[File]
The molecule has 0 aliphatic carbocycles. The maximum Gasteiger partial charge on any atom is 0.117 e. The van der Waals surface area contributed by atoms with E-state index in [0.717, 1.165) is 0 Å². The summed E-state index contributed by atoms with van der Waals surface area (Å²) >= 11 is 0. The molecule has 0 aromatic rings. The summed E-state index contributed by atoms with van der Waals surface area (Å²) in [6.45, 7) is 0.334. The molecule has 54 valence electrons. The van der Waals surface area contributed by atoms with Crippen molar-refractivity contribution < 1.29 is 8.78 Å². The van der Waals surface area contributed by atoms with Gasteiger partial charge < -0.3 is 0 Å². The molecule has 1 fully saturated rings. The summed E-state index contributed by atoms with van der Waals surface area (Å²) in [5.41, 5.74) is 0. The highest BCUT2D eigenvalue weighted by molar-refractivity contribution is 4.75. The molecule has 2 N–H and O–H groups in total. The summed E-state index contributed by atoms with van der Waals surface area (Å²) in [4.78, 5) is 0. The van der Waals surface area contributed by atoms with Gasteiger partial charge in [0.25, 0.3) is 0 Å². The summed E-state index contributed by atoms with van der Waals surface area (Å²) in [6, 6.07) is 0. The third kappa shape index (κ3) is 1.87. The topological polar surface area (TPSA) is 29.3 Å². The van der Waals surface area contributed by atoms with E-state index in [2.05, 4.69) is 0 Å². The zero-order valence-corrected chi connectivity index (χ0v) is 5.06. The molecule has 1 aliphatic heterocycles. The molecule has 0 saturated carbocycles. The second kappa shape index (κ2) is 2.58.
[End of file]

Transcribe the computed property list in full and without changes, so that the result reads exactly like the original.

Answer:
The molecule has 0 aliphatic carbocycles. The maximum Gasteiger partial charge on any atom is 0.117 e. The van der Waals surface area contributed by atoms with E-state index in [0.717, 1.165) is 0 Å². The summed E-state index contributed by atoms with van der Waals surface area (Å²) >= 11 is 0. The molecule has 0 aromatic rings. The summed E-state index contributed by atoms with van der Waals surface area (Å²) in [6.45, 7) is 0.334. The molecule has 54 valence electrons. The van der Waals surface area contributed by atoms with Crippen molar-refractivity contribution < 1.29 is 8.78 Å². The van der Waals surface area contributed by atoms with Gasteiger partial charge < -0.3 is 0 Å². The molecule has 1 fully saturated rings. The summed E-state index contributed by atoms with van der Waals surface area (Å²) in [5.41, 5.74) is 0. The highest BCUT2D eigenvalue weighted by molar-refractivity contribution is 4.75. The molecule has 2 N–H and O–H groups in total. The summed E-state index contributed by atoms with van der Waals surface area (Å²) in [4.78, 5) is 0. The van der Waals surface area contributed by atoms with Gasteiger partial charge in [0.25, 0.3) is 0 Å². The summed E-state index contributed by atoms with van der Waals surface area (Å²) in [6, 6.07) is 0. The third kappa shape index (κ3) is 1.87. The topological polar surface area (TPSA) is 29.3 Å². The van der Waals surface area contributed by atoms with E-state index in [2.05, 4.69) is 0 Å². The zero-order valence-corrected chi connectivity index (χ0v) is 5.06. The molecule has 1 aliphatic heterocycles. The molecule has 0 saturated carbocycles. The second kappa shape index (κ2) is 2.58.